# And finally, here is the solution run again with the example 
# input given in the Facebook problem mentioned above:

lis_fb = [-10, -10, 5, 2]
print("lis_fb:", lis_fb)
print("max(map(lambda s: reduce(mul, s), combinations(lis_fb, 3))):", \
    max(map(lambda s: reduce(mul, s), combinations(lis_fb, 3))))
print()

# The result matches the given answer, 500.

# Now let's modify the Faceboook input and run the code again:
lis_fb2 = [-10, 8, -10, 9, 5, 7, 2]
# (Added values 8, 9 and 7 to the list.)
print("lis_fb2:", lis_fb2)
print("max(map(lambda s: reduce(mul, s), combinations(lis_fb2, 3))):", \
    max(map(lambda s: reduce(mul, s), combinations(lis_fb2, 3))))
print()

# The result is right again, since -10 * -10 * 9 = 900 is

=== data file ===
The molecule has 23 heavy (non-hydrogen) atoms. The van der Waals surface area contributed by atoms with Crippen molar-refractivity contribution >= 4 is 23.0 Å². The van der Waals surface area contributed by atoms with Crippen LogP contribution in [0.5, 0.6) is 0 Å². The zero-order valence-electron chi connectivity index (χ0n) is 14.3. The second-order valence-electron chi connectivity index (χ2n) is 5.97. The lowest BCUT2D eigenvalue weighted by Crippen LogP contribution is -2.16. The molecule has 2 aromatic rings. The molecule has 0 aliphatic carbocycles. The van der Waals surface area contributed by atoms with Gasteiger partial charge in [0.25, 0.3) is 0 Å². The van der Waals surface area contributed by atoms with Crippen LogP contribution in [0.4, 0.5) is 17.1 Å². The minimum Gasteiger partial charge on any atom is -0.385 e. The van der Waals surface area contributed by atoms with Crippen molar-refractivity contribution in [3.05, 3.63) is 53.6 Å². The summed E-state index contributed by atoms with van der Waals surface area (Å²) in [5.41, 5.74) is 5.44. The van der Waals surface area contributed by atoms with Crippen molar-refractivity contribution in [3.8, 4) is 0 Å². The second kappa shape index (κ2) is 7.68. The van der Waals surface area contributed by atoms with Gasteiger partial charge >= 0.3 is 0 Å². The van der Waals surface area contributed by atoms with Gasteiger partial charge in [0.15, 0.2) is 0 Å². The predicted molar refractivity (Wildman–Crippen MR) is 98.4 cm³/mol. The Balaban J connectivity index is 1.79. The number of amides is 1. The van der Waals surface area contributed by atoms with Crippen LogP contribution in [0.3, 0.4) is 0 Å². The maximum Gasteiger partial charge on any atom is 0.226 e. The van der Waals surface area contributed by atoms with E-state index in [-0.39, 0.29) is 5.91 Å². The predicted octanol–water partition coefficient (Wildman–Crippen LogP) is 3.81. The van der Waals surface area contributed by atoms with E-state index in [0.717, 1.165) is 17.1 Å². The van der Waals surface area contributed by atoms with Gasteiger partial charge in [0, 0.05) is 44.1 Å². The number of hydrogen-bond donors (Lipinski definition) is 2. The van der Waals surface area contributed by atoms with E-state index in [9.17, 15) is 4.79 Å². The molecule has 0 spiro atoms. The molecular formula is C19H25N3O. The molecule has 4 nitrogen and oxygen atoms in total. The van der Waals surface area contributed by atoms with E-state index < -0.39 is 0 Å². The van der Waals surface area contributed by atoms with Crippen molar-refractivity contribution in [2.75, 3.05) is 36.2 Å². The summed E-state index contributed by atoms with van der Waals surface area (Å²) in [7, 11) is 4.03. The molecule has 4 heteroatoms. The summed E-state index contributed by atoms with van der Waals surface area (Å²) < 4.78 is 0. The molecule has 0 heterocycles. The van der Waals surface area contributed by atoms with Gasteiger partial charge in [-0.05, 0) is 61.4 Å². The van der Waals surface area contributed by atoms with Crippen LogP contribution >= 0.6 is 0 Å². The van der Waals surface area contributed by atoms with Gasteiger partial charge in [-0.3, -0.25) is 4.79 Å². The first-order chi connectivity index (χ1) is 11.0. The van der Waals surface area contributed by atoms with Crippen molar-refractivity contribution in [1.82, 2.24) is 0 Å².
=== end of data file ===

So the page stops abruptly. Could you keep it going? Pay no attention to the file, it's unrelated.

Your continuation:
# the largest product.

Here is the output of a run of the program using Python 3:
lis: range(1, 6)
combinations(lis, 3): <itertools.combinations object at 0x0000000001DA9598>
list(combinations(lis, 3)):
(1, 2, 3)
(1, 2, 4)
(1, 2, 5)
(1, 3, 4)
(1, 3, 5)
(1, 4, 5)
(2, 3, 4)
(2, 3, 5)
(2, 4, 5)
(3, 4, 5)

product(range(10)): 0
product(range(1, 11)): 3628800
product(range(1, 6, 2)): 15
product(range(1, 10, 2)): 945

max(map(product, combinations(lis, 3)): 60
reduce.__doc__: reduce(function, sequence[, initial]) -> value

Apply a function of two arguments cumulatively to the items of a sequence,
from left to right, so as to reduce the sequence to a single value.
For example, reduce(lambda x, y: x+y, [1, 2, 3, 4, 5]) calculates
((((1+2)+3)+4)+5).  If initial is present, it is placed before the items
of the sequence in the calculation, and serves as a default when the
sequence is empty.
operator.mul.__doc__: Same as a * b.

reduce(mul, range(1, 5)): 24
reduce(mul, range(3, 7)): 360

max(map(lambda s: reduce(mul, s), combinations(lis, 3))): 60
max(map(product, combinations(lis, 3))): 60

lis4: range(1, 5)
max(map(lambda s: reduce(mul, s), combinations(lis4, 3))): 24